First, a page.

• A bit of context (Score:5, Informative)

    by Anonymous Coward on Thursday March 17, 2016 @06:18AM (#51713831)

    The case that got escalated to the EU court is as described in the blurb, but it's not a new situation at all. It got escalated because Sony sued "the wrong guy", a Pirate Party member and Freifunk activist who didn't just cave when Sony's lawyers demanded 800 EUR because someone had shared music via his open wireless network. The concept is called "Störerhaftung", which means that while you're not liable for the copyright infraction as such, you are liable for the hazard created by operating the Wifi in a way that doesn't prevent the infraction. This concept is the reason why publicly accessible Wifi is a rarity in Germany, and mostly operated by large ISPs, whereas public hotspots are ubiquitous in other European countries. The current "solution" that is used by Freifunk and many other hotspot operators is to tunnel all traffic from the Wifi hotspot through a VPN provider in a different country that doesn't have this liability-by-proxy concept (usually the Netherlands). This way the traffic isn't traced back to the operator of the Wifi hotspot and the lawyers can't collect hundreds of Euros for sending a letter, as they have been doing for at least 10 years. Angela Merkel's party is still fighting to keep public Wifi as useless as possible by requiring all sorts of hoops that a hotspot operator has to jump through to be exempted from being liable by proxy. So, this is not Germany leading the EU to enlightenment. It's one guy in Germany trying to force Germany to catch up to its neighbors.

    • The case that got escalated to the EU court is as described in the blurb, but it's not a new situation at all. It got escalated because Sony sued "the wrong guy", a Pirate Party member and Freifunk activist who didn't just cave when Sony's lawyers demanded 800 EUR because someone had shared music via his open wireless network. The concept is called "Störerhaftung", which means that while you're not liable for the copyright infraction as such, you are liable for the hazard created by operating the Wifi in a way that doesn't prevent the infraction. This concept is the reason why publicly accessible Wifi is a rarity in Germany, and mostly operated by large ISPs, whereas public hotspots are ubiquitous in other European countries. The current "solution" that is used by Freifunk and many other hotspot operators is to tunnel all traffic from the Wifi hotspot through a VPN provider in a different country that doesn't have this liability-by-proxy concept (usually the Netherlands). This way the traffic isn't traced back to the operator of the Wifi hotspot and the lawyers can't collect hundreds of Euros for sending a letter, as they have been doing for at least 10 years. Angela Merkel's party is still fighting to keep public Wifi as useless as possible by requiring all sorts of hoops that a hotspot operator has to jump through to be exempted from being liable by proxy. So, this is not Germany leading the EU to enlightenment. It's one guy in Germany trying to force Germany to catch up to its neighbors.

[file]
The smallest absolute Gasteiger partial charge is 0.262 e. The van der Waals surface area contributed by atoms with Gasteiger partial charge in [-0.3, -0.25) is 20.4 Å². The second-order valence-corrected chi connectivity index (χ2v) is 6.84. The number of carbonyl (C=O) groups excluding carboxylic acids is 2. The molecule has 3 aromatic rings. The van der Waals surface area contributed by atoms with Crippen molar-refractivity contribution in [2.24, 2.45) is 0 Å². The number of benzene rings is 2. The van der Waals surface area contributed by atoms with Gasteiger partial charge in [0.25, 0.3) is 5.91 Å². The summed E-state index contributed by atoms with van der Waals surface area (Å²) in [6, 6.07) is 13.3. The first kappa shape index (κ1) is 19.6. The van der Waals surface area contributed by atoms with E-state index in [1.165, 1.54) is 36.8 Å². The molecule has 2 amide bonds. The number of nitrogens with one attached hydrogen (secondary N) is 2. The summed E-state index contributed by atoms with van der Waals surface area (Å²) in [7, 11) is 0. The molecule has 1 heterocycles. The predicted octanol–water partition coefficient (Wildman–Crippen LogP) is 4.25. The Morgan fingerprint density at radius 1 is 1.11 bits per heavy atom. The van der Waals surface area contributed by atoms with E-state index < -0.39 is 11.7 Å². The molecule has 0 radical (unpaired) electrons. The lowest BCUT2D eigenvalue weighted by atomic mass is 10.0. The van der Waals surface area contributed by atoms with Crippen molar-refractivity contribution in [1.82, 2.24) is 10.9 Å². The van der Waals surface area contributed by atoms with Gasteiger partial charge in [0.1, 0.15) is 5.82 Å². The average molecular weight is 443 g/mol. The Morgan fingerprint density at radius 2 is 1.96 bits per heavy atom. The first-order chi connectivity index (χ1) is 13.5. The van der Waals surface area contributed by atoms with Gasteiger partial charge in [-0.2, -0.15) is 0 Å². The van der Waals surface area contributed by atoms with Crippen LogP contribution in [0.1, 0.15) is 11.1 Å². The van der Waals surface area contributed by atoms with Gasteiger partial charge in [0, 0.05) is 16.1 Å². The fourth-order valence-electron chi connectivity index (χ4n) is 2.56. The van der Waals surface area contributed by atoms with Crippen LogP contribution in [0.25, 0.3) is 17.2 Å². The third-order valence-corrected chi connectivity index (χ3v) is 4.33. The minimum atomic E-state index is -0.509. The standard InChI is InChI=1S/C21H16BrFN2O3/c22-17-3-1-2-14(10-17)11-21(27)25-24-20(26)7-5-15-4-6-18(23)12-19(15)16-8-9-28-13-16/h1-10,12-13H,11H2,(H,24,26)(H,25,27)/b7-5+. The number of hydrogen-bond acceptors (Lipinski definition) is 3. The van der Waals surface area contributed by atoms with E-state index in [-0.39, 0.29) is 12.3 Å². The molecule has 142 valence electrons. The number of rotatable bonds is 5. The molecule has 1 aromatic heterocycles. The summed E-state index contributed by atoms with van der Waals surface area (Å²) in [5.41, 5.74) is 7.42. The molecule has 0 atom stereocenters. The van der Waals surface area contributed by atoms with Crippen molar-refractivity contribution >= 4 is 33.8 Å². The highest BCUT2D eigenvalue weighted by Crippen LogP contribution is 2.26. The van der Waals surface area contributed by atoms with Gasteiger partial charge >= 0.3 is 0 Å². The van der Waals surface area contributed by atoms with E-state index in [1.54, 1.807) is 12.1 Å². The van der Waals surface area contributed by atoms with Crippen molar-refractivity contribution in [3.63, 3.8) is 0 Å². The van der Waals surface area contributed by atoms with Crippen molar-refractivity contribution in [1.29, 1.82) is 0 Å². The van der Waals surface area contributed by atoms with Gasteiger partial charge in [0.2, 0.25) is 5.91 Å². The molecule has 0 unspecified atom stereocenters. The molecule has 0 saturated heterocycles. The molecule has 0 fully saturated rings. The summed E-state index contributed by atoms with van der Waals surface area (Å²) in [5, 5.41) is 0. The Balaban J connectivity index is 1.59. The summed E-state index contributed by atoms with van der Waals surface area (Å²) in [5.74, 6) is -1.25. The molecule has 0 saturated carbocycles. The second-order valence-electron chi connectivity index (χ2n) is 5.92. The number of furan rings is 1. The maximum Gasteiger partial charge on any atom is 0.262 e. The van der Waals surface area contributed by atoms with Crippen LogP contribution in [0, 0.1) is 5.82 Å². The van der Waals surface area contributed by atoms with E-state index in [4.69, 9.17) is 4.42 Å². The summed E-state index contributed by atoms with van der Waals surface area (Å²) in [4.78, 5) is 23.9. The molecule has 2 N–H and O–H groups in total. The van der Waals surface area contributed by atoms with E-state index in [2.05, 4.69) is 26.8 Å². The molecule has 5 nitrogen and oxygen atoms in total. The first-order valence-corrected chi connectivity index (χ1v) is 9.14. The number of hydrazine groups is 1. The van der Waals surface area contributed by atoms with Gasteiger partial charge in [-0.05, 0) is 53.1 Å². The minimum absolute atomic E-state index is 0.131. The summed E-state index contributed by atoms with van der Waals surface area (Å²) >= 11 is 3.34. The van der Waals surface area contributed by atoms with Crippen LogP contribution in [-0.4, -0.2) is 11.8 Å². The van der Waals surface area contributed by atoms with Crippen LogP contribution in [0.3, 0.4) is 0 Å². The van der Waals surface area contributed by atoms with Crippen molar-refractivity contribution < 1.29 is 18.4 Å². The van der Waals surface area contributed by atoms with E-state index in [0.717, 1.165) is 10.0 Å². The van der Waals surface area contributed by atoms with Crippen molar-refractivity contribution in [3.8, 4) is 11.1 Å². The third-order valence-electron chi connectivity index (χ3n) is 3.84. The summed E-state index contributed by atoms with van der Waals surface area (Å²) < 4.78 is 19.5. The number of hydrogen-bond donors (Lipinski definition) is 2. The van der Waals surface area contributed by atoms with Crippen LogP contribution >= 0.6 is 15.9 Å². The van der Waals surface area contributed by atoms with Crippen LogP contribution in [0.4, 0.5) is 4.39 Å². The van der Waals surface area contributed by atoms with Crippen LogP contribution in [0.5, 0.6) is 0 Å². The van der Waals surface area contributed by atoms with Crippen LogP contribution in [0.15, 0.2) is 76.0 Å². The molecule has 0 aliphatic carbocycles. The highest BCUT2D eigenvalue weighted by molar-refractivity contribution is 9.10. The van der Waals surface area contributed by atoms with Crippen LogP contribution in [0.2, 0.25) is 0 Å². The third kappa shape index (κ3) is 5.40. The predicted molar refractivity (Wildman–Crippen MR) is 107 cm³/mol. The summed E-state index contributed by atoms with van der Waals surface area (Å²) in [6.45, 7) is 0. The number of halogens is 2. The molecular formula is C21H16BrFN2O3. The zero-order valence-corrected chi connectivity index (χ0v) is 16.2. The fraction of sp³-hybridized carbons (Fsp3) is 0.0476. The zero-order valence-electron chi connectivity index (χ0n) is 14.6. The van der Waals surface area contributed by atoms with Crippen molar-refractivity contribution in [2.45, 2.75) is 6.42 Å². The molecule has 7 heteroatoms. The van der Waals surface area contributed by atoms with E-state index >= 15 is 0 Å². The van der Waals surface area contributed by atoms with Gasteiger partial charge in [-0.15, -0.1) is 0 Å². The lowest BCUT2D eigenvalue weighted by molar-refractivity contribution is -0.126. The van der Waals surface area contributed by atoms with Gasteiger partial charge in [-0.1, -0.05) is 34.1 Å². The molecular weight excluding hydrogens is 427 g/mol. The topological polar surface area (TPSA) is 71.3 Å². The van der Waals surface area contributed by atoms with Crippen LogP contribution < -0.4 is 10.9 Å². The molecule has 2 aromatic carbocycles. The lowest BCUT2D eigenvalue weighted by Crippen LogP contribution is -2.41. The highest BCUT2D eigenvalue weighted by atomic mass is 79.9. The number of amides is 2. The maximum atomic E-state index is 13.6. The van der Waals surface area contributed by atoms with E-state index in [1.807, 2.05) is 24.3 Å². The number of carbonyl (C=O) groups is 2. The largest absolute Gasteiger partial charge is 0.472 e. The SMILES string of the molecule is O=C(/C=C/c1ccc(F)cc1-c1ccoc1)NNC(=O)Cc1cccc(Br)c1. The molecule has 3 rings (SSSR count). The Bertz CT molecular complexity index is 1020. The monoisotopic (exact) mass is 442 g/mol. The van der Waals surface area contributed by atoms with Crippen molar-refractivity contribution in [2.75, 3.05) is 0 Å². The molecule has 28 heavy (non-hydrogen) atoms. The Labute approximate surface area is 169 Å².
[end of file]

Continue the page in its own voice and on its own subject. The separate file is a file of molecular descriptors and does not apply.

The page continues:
They've been using this to blackmail small businesses for years. I staid at a hotel in Austria which did not offer WiFi. When I asked them why the manageress said they got taken to the cleaners for several thousand euros over some idiot who bittorrented copyrighted crap over their WiFi. This sentence should have been passed years ago. Making WiFi operators pay content owners damages for the activity of bittorenters on their network is like punishing municipalities for the fact that smugglers are transportin

  • by Anonymous Coward

    Wrong /. summary: The Court didn't say anything, an Advocate General did. I don't know if even calling it a "ruling" as TFA does is correct. It's an Opinion and the Court may or may not follow it (p=0.8 [out-law.com]).

    But if they do follow it, does this override national regulations such as German fucking Störerhaftung? And what about the legal enforcement of "captive portals" for free Wifi that break HTTP and are just impossible for HTTPS and non-web services (email etc.)?

  • by Anonymous Coward

    The link in the article seems unrelated (other than it's also about alleged "piracy"). The Register [theregister.co.uk] has some better background on the current case. It's about a Munich Pirate Party member who offers unencumbered free wifi in his audio/lighting store.